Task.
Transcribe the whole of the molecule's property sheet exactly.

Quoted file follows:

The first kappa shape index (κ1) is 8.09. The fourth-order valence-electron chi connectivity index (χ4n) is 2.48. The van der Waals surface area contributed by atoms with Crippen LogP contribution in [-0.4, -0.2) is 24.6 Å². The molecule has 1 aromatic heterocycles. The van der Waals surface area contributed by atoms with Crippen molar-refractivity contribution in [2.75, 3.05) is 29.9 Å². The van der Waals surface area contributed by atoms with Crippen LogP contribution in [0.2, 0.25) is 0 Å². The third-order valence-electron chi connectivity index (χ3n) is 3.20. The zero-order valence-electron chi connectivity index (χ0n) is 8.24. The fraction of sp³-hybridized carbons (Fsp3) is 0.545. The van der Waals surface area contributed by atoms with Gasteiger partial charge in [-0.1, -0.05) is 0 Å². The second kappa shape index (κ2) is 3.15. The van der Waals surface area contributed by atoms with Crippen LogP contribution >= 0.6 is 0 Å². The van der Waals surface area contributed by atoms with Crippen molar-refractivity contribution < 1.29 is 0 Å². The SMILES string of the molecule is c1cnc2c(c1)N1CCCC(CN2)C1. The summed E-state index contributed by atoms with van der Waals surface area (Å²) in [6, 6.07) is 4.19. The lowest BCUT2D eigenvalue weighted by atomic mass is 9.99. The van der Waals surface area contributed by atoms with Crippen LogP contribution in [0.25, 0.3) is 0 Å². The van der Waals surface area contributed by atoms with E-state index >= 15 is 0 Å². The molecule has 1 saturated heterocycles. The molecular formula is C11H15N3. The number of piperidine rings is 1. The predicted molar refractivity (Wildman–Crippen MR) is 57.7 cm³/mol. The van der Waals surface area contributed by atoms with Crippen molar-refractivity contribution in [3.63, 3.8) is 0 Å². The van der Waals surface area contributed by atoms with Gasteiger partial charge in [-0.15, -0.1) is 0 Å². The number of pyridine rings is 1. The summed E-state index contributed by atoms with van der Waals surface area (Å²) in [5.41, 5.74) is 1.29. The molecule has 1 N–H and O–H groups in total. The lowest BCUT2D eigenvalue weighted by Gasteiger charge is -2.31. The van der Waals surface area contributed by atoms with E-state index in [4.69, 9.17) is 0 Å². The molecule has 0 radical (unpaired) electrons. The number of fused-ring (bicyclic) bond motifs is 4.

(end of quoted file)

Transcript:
The first kappa shape index (κ1) is 8.09. The fourth-order valence-electron chi connectivity index (χ4n) is 2.48. The van der Waals surface area contributed by atoms with Crippen LogP contribution in [-0.4, -0.2) is 24.6 Å². The molecule has 1 aromatic heterocycles. The van der Waals surface area contributed by atoms with Crippen molar-refractivity contribution in [2.75, 3.05) is 29.9 Å². The van der Waals surface area contributed by atoms with Crippen LogP contribution in [0.2, 0.25) is 0 Å². The third-order valence-electron chi connectivity index (χ3n) is 3.20. The zero-order valence-electron chi connectivity index (χ0n) is 8.24. The fraction of sp³-hybridized carbons (Fsp3) is 0.545. The van der Waals surface area contributed by atoms with Gasteiger partial charge in [-0.1, -0.05) is 0 Å². The second kappa shape index (κ2) is 3.15. The van der Waals surface area contributed by atoms with Crippen LogP contribution >= 0.6 is 0 Å². The van der Waals surface area contributed by atoms with Crippen molar-refractivity contribution < 1.29 is 0 Å². The SMILES string of the molecule is c1cnc2c(c1)N1CCCC(CN2)C1. The summed E-state index contributed by atoms with van der Waals surface area (Å²) in [6, 6.07) is 4.19. The lowest BCUT2D eigenvalue weighted by atomic mass is 9.99. The van der Waals surface area contributed by atoms with Crippen LogP contribution in [0.25, 0.3) is 0 Å². The van der Waals surface area contributed by atoms with E-state index >= 15 is 0 Å². The molecule has 1 saturated heterocycles. The molecular formula is C11H15N3. The number of piperidine rings is 1. The predicted molar refractivity (Wildman–Crippen MR) is 57.7 cm³/mol. The van der Waals surface area contributed by atoms with Crippen molar-refractivity contribution in [3.63, 3.8) is 0 Å². The van der Waals surface area contributed by atoms with Gasteiger partial charge in [-0.15, -0.1) is 0 Å². The number of pyridine rings is 1. The summed E-state index contributed by atoms with van der Waals surface area (Å²) in [5.41, 5.74) is 1.29. The molecule has 1 N–H and O–H groups in total. The lowest BCUT2D eigenvalue weighted by Gasteiger charge is -2.31. The van der Waals surface area contributed by atoms with E-state index in [4.69, 9.17) is 0 Å². The molecule has 0 radical (unpaired) electrons. The number of fused-ring (bicyclic) bond motifs is 4.